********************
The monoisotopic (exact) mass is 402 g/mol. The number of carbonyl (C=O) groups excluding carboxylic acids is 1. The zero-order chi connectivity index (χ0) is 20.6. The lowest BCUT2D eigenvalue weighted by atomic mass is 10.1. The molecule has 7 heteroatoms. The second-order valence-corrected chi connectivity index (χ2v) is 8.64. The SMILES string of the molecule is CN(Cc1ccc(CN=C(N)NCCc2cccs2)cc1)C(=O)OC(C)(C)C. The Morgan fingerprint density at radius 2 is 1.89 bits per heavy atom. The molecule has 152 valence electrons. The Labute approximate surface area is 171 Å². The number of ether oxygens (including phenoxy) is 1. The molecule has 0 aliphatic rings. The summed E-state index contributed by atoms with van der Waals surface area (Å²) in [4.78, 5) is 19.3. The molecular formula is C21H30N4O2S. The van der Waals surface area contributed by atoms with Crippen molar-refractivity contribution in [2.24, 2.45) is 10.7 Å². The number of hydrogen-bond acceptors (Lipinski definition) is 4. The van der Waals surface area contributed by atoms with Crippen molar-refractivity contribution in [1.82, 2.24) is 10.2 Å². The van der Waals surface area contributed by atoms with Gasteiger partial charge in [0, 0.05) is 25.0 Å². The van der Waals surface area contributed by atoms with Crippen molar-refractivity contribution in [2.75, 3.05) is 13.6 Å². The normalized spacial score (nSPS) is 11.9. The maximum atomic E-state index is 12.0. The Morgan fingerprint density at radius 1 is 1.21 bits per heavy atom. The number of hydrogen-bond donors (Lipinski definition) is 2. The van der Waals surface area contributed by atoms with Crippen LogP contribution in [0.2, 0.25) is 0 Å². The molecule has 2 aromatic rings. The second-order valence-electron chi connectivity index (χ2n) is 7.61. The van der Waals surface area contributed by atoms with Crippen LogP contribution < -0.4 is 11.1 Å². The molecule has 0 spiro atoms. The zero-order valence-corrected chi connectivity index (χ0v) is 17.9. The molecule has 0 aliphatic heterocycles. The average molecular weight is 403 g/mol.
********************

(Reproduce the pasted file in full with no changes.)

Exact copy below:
The monoisotopic (exact) mass is 402 g/mol. The number of carbonyl (C=O) groups excluding carboxylic acids is 1. The zero-order chi connectivity index (χ0) is 20.6. The lowest BCUT2D eigenvalue weighted by atomic mass is 10.1. The molecule has 7 heteroatoms. The second-order valence-corrected chi connectivity index (χ2v) is 8.64. The SMILES string of the molecule is CN(Cc1ccc(CN=C(N)NCCc2cccs2)cc1)C(=O)OC(C)(C)C. The Morgan fingerprint density at radius 2 is 1.89 bits per heavy atom. The molecule has 152 valence electrons. The Labute approximate surface area is 171 Å². The number of ether oxygens (including phenoxy) is 1. The molecule has 0 aliphatic rings. The summed E-state index contributed by atoms with van der Waals surface area (Å²) in [4.78, 5) is 19.3. The molecular formula is C21H30N4O2S. The van der Waals surface area contributed by atoms with Crippen molar-refractivity contribution in [2.24, 2.45) is 10.7 Å². The number of hydrogen-bond acceptors (Lipinski definition) is 4. The van der Waals surface area contributed by atoms with Crippen molar-refractivity contribution in [1.82, 2.24) is 10.2 Å². The van der Waals surface area contributed by atoms with Gasteiger partial charge in [0, 0.05) is 25.0 Å². The van der Waals surface area contributed by atoms with Crippen molar-refractivity contribution in [2.75, 3.05) is 13.6 Å². The normalized spacial score (nSPS) is 11.9. The maximum atomic E-state index is 12.0. The Morgan fingerprint density at radius 1 is 1.21 bits per heavy atom. The number of hydrogen-bond donors (Lipinski definition) is 2. The van der Waals surface area contributed by atoms with Crippen LogP contribution in [0.2, 0.25) is 0 Å². The molecule has 2 aromatic rings. The second-order valence-electron chi connectivity index (χ2n) is 7.61. The van der Waals surface area contributed by atoms with Crippen LogP contribution < -0.4 is 11.1 Å². The molecule has 0 spiro atoms. The zero-order valence-corrected chi connectivity index (χ0v) is 17.9. The molecule has 0 aliphatic heterocycles. The average molecular weight is 403 g/mol.